reviewed on WII
Following the trend of many multiplatform games, Wii owners have been forced to wait a smidgen longer than those that get their gaming fix on other platforms. This is generally done so that developers have some extra time to get accustomed to the unique features of the system and make the game work. Nevertheless, no matter how long developers devote, the Wii’s version of multiplatform games often simply can’t match blows with their more powerful counterparts.
Thankfully, this is not the case with Pro Evolution. From the word go, it was obvious that Konami was committed to make its Wii soccer debut special. Soccer-based video games have, for the most part, been based on the same basic formula. From basic 2D score-fests that only loosely resembled the rules of the game, to complex 3D dimensional simulations aiming to recreate the real thing as realistically as possible, players have always had control of a single player at a time.
Konami didn’t gently reshape Pro Evolution’s mould; they took it apart, piece by piece, before reassembling it into something that may look similar but plays altogether differently. With clever use of the Wiimote’s pointer, players now have unprecedented control over their entire team.
When attacking, the ball is controlled by pointing to a spot on the ground and pressing A. This overlays an arrow onto the pitch which the player follows. The selected player can be more precisely controlled by holding down the A button. Team members can also be controlled using the pointer; pointing to a spot and pressing A twice will cause the nearest player to run towards that position. Explicitly positioning a certain player is as easy as clicking on him and dragging out an arrow to where you want him to run. Dragging the arrow onto an opposition player will cause that player to play man-on-man with the indicated player which is very useful for patching up potential holes in defense.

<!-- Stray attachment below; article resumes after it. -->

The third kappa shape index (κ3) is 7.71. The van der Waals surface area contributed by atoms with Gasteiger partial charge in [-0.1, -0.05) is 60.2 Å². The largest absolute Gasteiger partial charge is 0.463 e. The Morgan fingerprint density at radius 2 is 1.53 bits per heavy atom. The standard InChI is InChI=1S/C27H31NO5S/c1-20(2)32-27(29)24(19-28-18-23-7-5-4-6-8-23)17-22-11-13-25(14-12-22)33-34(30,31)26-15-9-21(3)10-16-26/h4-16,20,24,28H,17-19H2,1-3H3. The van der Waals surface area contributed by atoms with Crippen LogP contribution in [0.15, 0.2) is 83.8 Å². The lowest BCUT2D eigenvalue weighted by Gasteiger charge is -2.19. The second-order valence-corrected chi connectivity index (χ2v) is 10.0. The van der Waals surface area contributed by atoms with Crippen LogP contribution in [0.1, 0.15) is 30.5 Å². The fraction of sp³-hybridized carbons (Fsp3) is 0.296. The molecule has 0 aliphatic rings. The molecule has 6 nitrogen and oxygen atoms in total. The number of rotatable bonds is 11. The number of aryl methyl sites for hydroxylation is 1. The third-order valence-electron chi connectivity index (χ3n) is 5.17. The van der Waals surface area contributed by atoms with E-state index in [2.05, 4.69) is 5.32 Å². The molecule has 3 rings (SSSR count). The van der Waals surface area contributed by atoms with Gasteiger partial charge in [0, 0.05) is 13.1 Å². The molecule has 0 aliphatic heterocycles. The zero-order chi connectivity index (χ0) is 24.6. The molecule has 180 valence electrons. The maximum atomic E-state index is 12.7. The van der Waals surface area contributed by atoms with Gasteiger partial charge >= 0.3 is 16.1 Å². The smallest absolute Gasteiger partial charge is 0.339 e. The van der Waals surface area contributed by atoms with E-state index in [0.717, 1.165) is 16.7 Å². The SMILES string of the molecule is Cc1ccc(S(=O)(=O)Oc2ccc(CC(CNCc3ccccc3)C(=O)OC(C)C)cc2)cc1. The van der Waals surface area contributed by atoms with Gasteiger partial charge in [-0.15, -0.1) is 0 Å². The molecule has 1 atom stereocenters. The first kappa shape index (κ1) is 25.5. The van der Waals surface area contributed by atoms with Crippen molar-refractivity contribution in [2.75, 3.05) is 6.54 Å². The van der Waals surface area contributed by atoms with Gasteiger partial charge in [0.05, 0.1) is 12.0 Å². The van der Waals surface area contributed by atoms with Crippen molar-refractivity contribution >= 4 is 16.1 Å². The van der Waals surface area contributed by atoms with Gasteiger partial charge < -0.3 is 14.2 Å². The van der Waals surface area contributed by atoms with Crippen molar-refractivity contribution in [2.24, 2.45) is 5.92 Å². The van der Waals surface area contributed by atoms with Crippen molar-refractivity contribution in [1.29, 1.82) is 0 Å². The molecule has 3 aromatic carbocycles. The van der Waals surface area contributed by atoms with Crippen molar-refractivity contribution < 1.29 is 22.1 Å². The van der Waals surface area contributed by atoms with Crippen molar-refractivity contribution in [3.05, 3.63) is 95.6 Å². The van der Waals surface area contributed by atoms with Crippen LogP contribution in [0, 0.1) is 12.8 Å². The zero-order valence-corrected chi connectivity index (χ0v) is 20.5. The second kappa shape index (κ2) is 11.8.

Passing is also executed using the Wiimote; pointing at a teammate and pressing B will cause the player with possession to pass the ball to him. Pointing to an empty patch of turf will cause the nearest teammate to run towards that spot and, if everything goes right, take the ball in his stride. Shooting for goal is accomplished by a swing of the nunchuck; with direction, accuracy and speed handled by the game engine, taking in factors such as positioning and composition.
That barely covers the basics of the innovative control scheme, but it should be apparent just how much control is given to players. The focus has been taken away from dribbling around opposition players and passing to conveniently placed strikers, to tactically building up plays which can encompass the entire team. There is free space between two defenders? Direct a player to that spot, affect the pass and away you go. To use an analogy, the Wiimote is your marker and the playing field your auto-magically updating whiteboard. Only drawing a line on this whiteboard will cause your players to respond in real-time. Think of the possibilities! <insert crazed laughter>
Ahem… Where were we? Ah yes, defense! The defensive aspect of this game has quite a different feel to the offensive. This spawns from the fact that you lose any direct control of a single player, and are -forced- to control the entire team. While offense has a large focus on controlling all members of the team, defense is nothing but.
A big part of being a successful defender is man-marking. Clicking on an opposition player with the A button will cause the nearest player to run over and shadow him. This makes sure opposition players aren’t able to find free space in defense. Pressing A over the opposition player that is dribbling the ball will cause players to run after him. Holding down A will cause any chasing players to apply pressure. Holding down Z and swinging the nunchuck will cause a player to attempt a slid tackle; a risky move but very handy if successful.
No Pros and Cons at this time